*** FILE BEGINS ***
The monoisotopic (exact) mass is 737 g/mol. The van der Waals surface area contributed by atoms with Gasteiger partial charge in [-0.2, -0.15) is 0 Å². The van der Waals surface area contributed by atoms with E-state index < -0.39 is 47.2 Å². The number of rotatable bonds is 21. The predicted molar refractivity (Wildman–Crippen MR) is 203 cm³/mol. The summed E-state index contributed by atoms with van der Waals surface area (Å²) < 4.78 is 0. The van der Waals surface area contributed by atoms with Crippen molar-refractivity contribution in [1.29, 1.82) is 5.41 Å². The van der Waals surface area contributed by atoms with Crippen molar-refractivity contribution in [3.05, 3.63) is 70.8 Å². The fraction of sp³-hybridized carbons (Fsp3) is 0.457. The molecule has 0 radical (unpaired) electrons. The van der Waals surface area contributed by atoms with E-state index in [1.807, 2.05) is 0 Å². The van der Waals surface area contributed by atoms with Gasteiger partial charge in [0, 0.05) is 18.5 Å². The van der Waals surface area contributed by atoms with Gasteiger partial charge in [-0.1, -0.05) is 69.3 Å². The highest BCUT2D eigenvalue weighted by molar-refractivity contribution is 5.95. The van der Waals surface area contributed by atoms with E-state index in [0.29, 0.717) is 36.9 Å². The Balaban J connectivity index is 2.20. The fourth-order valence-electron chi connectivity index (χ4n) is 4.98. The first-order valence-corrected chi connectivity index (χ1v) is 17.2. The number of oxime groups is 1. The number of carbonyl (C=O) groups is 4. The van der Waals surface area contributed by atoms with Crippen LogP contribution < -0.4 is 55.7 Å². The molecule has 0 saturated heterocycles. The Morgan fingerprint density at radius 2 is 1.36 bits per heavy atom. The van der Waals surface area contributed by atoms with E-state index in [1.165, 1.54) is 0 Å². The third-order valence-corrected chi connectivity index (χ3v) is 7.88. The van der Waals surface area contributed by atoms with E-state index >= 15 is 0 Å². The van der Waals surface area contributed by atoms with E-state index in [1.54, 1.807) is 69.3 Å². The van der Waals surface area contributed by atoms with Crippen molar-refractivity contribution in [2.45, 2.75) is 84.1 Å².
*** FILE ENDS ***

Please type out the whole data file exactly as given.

The monoisotopic (exact) mass is 737 g/mol. The van der Waals surface area contributed by atoms with Gasteiger partial charge in [-0.2, -0.15) is 0 Å². The van der Waals surface area contributed by atoms with E-state index < -0.39 is 47.2 Å². The number of rotatable bonds is 21. The predicted molar refractivity (Wildman–Crippen MR) is 203 cm³/mol. The summed E-state index contributed by atoms with van der Waals surface area (Å²) < 4.78 is 0. The van der Waals surface area contributed by atoms with Crippen molar-refractivity contribution in [1.29, 1.82) is 5.41 Å². The van der Waals surface area contributed by atoms with Crippen molar-refractivity contribution in [3.05, 3.63) is 70.8 Å². The fraction of sp³-hybridized carbons (Fsp3) is 0.457. The molecule has 0 radical (unpaired) electrons. The van der Waals surface area contributed by atoms with E-state index in [1.807, 2.05) is 0 Å². The van der Waals surface area contributed by atoms with Gasteiger partial charge in [0, 0.05) is 18.5 Å². The van der Waals surface area contributed by atoms with Gasteiger partial charge in [-0.1, -0.05) is 69.3 Å². The highest BCUT2D eigenvalue weighted by molar-refractivity contribution is 5.95. The van der Waals surface area contributed by atoms with E-state index in [0.29, 0.717) is 36.9 Å². The Balaban J connectivity index is 2.20. The fourth-order valence-electron chi connectivity index (χ4n) is 4.98. The first-order valence-corrected chi connectivity index (χ1v) is 17.2. The number of oxime groups is 1. The number of carbonyl (C=O) groups is 4. The van der Waals surface area contributed by atoms with Crippen LogP contribution < -0.4 is 55.7 Å². The molecule has 0 saturated heterocycles. The Morgan fingerprint density at radius 2 is 1.36 bits per heavy atom. The van der Waals surface area contributed by atoms with E-state index in [1.165, 1.54) is 0 Å². The third-order valence-corrected chi connectivity index (χ3v) is 7.88. The van der Waals surface area contributed by atoms with E-state index >= 15 is 0 Å². The van der Waals surface area contributed by atoms with E-state index in [1.54, 1.807) is 69.3 Å². The van der Waals surface area contributed by atoms with Crippen molar-refractivity contribution in [2.45, 2.75) is 84.1 Å².